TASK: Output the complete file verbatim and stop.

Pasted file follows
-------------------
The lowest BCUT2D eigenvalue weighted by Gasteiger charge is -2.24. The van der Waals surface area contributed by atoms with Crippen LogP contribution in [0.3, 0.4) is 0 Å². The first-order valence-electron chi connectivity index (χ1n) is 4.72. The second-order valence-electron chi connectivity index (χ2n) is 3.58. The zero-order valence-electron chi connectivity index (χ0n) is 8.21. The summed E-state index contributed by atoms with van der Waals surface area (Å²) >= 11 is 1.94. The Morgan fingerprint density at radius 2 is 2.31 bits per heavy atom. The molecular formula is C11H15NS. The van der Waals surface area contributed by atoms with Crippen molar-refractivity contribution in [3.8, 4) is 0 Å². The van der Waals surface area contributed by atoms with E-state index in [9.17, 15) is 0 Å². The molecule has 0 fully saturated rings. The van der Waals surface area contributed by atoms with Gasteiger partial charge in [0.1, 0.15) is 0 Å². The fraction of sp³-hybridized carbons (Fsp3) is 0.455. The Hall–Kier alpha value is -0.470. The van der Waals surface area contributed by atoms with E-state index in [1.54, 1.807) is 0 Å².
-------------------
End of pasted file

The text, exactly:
The lowest BCUT2D eigenvalue weighted by Gasteiger charge is -2.24. The van der Waals surface area contributed by atoms with Crippen LogP contribution in [0.3, 0.4) is 0 Å². The first-order valence-electron chi connectivity index (χ1n) is 4.72. The second-order valence-electron chi connectivity index (χ2n) is 3.58. The zero-order valence-electron chi connectivity index (χ0n) is 8.21. The summed E-state index contributed by atoms with van der Waals surface area (Å²) >= 11 is 1.94. The Morgan fingerprint density at radius 2 is 2.31 bits per heavy atom. The molecular formula is C11H15NS. The van der Waals surface area contributed by atoms with Crippen molar-refractivity contribution in [3.8, 4) is 0 Å². The van der Waals surface area contributed by atoms with E-state index in [9.17, 15) is 0 Å². The molecule has 0 fully saturated rings. The van der Waals surface area contributed by atoms with Gasteiger partial charge in [0.1, 0.15) is 0 Å². The fraction of sp³-hybridized carbons (Fsp3) is 0.455. The Hall–Kier alpha value is -0.470. The van der Waals surface area contributed by atoms with E-state index in [1.54, 1.807) is 0 Å².